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SANTA CLARA — Miscommunication.

Tarvarius Moore was certain he knew where the 49ers intended to play him when they drafted him in the third round of the NFL draft last Friday.

“Definitely safety,” he said on a conference call.

Definitely not.

The 49ers will play Moore at cornerback next season, which comes as a surprise, and not just to him. Moore is a free safety — that’s where he played at Southern Mississippi. College safeties rarely become successful corners in the NFL. Cornerback is a more difficult position to play than safety.

Generally speaking, defensive backs move from safety to corner, not the other way around. Think Ronnie Lott, who was an All-Pro cornerback for the 49ers before he became an All-Pro safety.

“I have no problem playing corner, so let’s try it out and give it my best and see what happens,” Moore said Friday in the 49ers’ media room before rookie minicamp. “A lot of teams showed interest in me playing corner as well for the same reasons — long arms, fast, good feet, good hips. I felt like that was a position I was going to have to learn or transition to.”

Moore fits the physical profile of a cornerback in the 49ers’ defensive scheme. He’s off the charts. He’s tall (6-foot-2), he has long arms (33⅛ inches) and he’s fast. He ran a 4.32 40-yard dash at his pro day. He would have been one of the fastest, most athletic players at the NFL Scouting Combine had the league invited him. It didn’t.

“I probably was an under-the-radar guy,” Moore said. “Not a lot of teams knew a lot about me. And if they did, they were trying to keep it under wraps. But, after my pro day, I was no longer that guy that you could just sweep under the rug.”

Before his phenomenal pro day, Moore never expected to be a third-round pick. “I thought I would have been a late-round pick,” Moore said. “I was projected seventh round or priority free agent. I thought I had a chance to make a team. I knew I had to have a good season to give myself every advantage, and I feel like I did that.”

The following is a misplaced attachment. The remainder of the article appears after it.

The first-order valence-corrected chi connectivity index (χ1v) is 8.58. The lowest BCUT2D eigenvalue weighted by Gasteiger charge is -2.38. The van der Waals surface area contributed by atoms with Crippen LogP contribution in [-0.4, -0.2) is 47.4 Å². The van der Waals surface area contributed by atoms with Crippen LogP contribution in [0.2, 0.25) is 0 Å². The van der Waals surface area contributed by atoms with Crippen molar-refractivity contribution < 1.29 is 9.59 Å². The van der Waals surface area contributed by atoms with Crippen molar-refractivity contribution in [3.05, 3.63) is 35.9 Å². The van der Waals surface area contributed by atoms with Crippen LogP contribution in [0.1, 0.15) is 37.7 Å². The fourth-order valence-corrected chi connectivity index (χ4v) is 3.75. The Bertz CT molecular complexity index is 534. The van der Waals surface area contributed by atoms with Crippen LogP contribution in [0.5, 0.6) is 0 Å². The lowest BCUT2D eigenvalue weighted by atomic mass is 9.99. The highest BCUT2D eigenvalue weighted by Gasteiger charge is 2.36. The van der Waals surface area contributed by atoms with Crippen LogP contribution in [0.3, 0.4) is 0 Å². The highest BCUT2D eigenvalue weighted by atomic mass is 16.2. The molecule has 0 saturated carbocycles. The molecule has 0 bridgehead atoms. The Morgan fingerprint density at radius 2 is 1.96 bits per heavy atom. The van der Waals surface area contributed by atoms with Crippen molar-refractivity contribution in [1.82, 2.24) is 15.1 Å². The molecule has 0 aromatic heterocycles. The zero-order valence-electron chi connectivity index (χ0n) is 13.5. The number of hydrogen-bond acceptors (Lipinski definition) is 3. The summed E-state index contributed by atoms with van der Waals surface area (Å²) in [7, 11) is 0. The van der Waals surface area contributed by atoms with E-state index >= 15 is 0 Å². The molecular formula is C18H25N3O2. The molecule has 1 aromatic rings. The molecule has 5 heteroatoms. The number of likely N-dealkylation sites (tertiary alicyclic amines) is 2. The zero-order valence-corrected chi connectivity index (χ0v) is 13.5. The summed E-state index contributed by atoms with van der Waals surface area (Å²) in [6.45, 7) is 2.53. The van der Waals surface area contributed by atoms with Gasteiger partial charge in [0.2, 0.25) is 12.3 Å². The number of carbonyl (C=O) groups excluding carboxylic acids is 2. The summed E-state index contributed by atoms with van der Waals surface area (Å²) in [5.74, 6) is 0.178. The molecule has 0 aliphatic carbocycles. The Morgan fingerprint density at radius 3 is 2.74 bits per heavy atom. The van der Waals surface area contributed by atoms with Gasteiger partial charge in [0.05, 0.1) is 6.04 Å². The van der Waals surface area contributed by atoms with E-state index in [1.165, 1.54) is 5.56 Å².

Moore recorded three interceptions, 10 pass breakups and 87 tackles in 2017 — his only season as a starter at Southern Mississippi.

The 49ers noticed. They had Moore on their radar during the season. “They were definitely clued in before the pro day,” Moore said. “We kept in touch a lot. I can remember some days (49ers defensive backs coach Jeff Hafley) calling three or four times asking questions, like did I feel comfortable playing corner? Things of that sort.”

The 49ers thought Moore was their secret, their sleeper. Someone they might get late in the draft. That all changed when he ran a 4.32. “(Hafley) was kind of upset when I ran that and everybody else found out about me,” Moore said.

The secret was out — no reason for the 49ers to hide their feelings about Moore any longer. So they tried to bring him to the team’s facility for a pre-draft visit. By that point, he was already booked. He had 13 pre-draft visits with other NFL teams.

“I was gone for about three weeks,” Moore said. “During that stretch, I only had two days that I went home, and that was just to watch clothes and hop right on the plane the next day.”

The 49ers drafted Moore anyway, even though they couldn’t officially meet with him. They liked him that much.

Now they have to teach him a new position. Or, an old position, depending on how Moore sees it. “I played corner in high school to begin with,” Moore said. “It was my first position, and then I got switched over to safety around my senior year. Definitely have some corner experience. Just got to knock some dust off, I guess.”

In addition to his corner experience, Moore said he used cornerback techniques in college, even though he didn’t play cornerback.

“We played a lot of man (coverage at Southern Miss),” Moore said. “And we played a lot of quarters (coverage) that turned into man. So, that man background is there. It’s definitely something I’m comfortable with.”

Moore often covered slot receivers and tight ends who lined up in the middle of the offensive formation. Next season, he’ll have to cover wide receivers who line up near the sideline. Big difference.

What will be the biggest transition? “My footwork,” Moore said. “The footwork is different from safety and corner. Just being patient, keeping my feet under me, using my hands a little bit more than I did at safety.”

Moore knows what he has to do. Whether he can do what he has to do is another story.

“(They’re) just starting me out at corner, just try to get my feet wet, see how everything goes,” Moore said. “They know it’s going to be a transition process, but I’m ready for it.”

And if he isn’t ready for it, the 49ers will move him back to safety.

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